U.N. agency urges Iran to halt nuke activities
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VIENNA, Austria (CNN) -- The International Atomic Energy Agency board of governors passed a resolution Thursday asking Iran to again suspend its nuclear activities, including uranium conversion at its Isfahan plant.
The resolution -- written by France, Britain and Germany -- also urges Iran "to permit the director-general to reinstate the seals" on equipment used to process uranium. The resolution calls for the IAEA director-general, Mohamed ElBaradei, to report back on Iran's compliance by September 3.
The resolution recognizes a country's right to develop nuclear energy but emphasizes "the need for effective safeguards."
Iran removed IAEA seals from equipment Wednesday and resumed uranium conversion at its Isfahan plant. (Full story)
Uranium conversion is a first step toward uranium enrichment, which could be a step toward the manufacture of nuclear weapons.
"The board calls on Iran to rectify the situation but also underlined the importance of further discussion about Iran's decision," ElBaradei said after Thursday's meeting. "I read that to mean a call to all parties to go back to the negotiating table."
U.S. President George Bush praised the IAEA's position Thursday, calling it a "positive first step."
In Washington, a senior State Department official said the United States and the three EU countries will jointly recommend referring Iran to the U.N. Security Council for possible sanctions if Tehran does not suspend uranium processing before the September 19 IAEA board meeting.
Under immense international pressure, Iran voluntarily suspended its nuclear development program in October 2003. Earlier this week, the Islamic republic rejected a European proposal to end a stalemate over its nuclear aspirations and announced it would resume operations at Isfahan.
Isfahan is not an enrichment plant, and Western intelligence sources have told CNN that even if Iran restarted its entire nuclear program today and intended to build nuclear weapons it would still be five to 10 years from being able to do so.
The United Nations inspectors cannot definitively conclude that Iran does not have any undeclared nuclear materials, the draft resolution said . But it added that ElBaradei had reported that all declared material was accounted for and not diverted to "prohibited activities."
Iran's many messages
Iran says its nuclear program is meant to generate civilian nuclear power. But the United States and other countries have raised concerns that Tehran is concealing a nuclear weapons program. At the United Nations on Wednesday, Secretary-General Kofi Annan urged Iran and the three European Union countries to keep talking and avoid "any steps that would lead to further escalation."
Iran's supreme leader, Ayatollah Ali Khamenei has issued a religious decree renouncing any desire for nuclear weapons and declared their "production, stockpiling and use" would be counter to Islam.
On Wednesday, Iran's chief delegate to the U.N. atomic watchdog agency, Cyrus Nasseri, warned that world oil prices could rise higher if the West tries to block Iran's nuclear program, according to a Western diplomat who attended discussions in Vienna.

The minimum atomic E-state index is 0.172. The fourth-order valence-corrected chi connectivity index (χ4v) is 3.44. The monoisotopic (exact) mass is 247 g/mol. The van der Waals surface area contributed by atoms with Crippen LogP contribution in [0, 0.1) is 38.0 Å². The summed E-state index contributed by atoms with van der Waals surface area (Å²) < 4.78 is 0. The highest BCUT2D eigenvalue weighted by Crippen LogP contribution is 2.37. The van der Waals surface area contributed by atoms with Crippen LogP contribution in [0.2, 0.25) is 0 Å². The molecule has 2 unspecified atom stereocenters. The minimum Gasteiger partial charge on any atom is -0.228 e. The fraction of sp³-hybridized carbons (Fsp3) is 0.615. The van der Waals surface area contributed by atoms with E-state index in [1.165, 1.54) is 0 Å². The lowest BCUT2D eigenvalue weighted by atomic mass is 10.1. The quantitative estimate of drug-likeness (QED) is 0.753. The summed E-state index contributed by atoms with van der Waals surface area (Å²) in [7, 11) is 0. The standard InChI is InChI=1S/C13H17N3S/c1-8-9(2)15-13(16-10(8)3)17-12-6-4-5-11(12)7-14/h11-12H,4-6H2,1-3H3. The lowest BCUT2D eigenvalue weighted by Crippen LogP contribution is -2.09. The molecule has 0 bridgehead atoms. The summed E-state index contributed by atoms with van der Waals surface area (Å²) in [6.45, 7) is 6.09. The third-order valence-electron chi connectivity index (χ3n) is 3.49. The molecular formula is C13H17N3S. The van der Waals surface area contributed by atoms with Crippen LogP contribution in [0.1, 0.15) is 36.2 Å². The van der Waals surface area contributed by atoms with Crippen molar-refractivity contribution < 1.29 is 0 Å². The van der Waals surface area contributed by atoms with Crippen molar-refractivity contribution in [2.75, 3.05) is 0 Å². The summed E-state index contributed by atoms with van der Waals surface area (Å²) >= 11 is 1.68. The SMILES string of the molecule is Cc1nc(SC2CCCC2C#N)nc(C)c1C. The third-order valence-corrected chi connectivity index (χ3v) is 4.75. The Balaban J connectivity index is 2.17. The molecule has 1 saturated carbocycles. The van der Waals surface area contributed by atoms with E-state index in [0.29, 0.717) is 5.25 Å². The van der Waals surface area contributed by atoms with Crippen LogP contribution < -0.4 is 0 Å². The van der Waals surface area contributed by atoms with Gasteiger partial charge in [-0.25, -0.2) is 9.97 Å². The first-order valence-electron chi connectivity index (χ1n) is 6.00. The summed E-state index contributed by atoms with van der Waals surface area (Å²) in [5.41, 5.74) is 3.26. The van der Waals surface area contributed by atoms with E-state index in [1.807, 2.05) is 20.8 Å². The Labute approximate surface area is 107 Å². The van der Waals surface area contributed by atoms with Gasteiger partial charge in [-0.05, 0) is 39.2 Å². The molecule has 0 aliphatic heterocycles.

On Thursday, Nasseri struck a more reassuring note.
"We believe that any facility that is under the full scope of monitoring of the [IAEA] is safe, and the agency can and does provide credible assurances that it is and remains proliferation free," he said. "The operation in Isfahan will continue under the full scope of safeguards. We maintain, at this stage, the suspension at the enrichment facility in Natanz to keep the door open for negotiations."
Iranian officials also have hinted privately that they could either help -- or hinder -- the West's woes in Iraq, Afghanistan and Syria.
Despite the concerns over Iran's nuclear program, IAEA spokesman Mark Gwozdecky told CNN that the larger issue is "Iran's relationship with the rest of the world," and "ultimately" the United States -- which has no diplomatic relations with Iran -- would be required to enter the European-led negotiations.
Under the Non-Proliferation Treaty, signatory nations -- which include Iran -- are allowed to develop nuclear power under the watchful eyes of the IAEA. The IAEA says that although it is making progress, Iran's past lack of candor about its program has left some doubt about its current work. The voluntary suspension, Gwozdecky said, had been a welcome confidence-building measure.
Bush once named Iran, along with North Korea and Saddam Hussein's Iraq, part of an "axis of evil." North Korea pulled out of the treaty and restarted its nuclear weapons program. It is now believed to have built some bombs.
The only states that have declared they have nuclear weapons but have not signed the treaty are India and Pakistan. Israel, which neither confirms nor denies having nuclear weapons but is widely believed to have a significant arsenal, also is not a signatory.
CNN's Walter Rodgers, Elise Labott and Shirzad Bozorgmehr contributed to this report
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